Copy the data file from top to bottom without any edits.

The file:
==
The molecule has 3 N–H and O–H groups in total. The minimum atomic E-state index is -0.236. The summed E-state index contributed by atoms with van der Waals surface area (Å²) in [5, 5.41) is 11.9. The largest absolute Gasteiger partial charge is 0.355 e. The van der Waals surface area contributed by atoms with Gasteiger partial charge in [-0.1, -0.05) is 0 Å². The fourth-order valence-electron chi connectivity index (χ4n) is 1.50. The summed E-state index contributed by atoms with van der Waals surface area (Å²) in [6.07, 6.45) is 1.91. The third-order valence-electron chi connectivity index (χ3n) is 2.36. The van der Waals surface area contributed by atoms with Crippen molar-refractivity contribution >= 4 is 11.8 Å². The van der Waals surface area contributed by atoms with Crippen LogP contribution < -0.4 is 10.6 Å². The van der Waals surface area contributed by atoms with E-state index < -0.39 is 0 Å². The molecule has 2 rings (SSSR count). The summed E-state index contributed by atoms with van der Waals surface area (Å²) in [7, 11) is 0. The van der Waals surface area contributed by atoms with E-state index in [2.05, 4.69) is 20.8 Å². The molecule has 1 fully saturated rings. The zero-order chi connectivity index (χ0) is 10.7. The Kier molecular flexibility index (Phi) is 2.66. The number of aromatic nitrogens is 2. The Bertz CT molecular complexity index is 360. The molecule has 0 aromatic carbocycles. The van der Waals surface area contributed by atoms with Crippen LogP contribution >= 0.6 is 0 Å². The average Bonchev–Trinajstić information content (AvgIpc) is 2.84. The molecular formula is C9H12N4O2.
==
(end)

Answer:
The molecule has 3 N–H and O–H groups in total. The minimum atomic E-state index is -0.236. The summed E-state index contributed by atoms with van der Waals surface area (Å²) in [5, 5.41) is 11.9. The largest absolute Gasteiger partial charge is 0.355 e. The van der Waals surface area contributed by atoms with Gasteiger partial charge in [-0.1, -0.05) is 0 Å². The fourth-order valence-electron chi connectivity index (χ4n) is 1.50. The summed E-state index contributed by atoms with van der Waals surface area (Å²) in [6.07, 6.45) is 1.91. The third-order valence-electron chi connectivity index (χ3n) is 2.36. The van der Waals surface area contributed by atoms with Crippen molar-refractivity contribution >= 4 is 11.8 Å². The van der Waals surface area contributed by atoms with Crippen LogP contribution < -0.4 is 10.6 Å². The van der Waals surface area contributed by atoms with E-state index < -0.39 is 0 Å². The molecule has 2 rings (SSSR count). The summed E-state index contributed by atoms with van der Waals surface area (Å²) in [7, 11) is 0. The van der Waals surface area contributed by atoms with E-state index in [2.05, 4.69) is 20.8 Å². The molecule has 1 fully saturated rings. The zero-order chi connectivity index (χ0) is 10.7. The Kier molecular flexibility index (Phi) is 2.66. The number of aromatic nitrogens is 2. The Bertz CT molecular complexity index is 360. The molecule has 0 aromatic carbocycles. The van der Waals surface area contributed by atoms with Crippen LogP contribution >= 0.6 is 0 Å². The average Bonchev–Trinajstić information content (AvgIpc) is 2.84. The molecular formula is C9H12N4O2.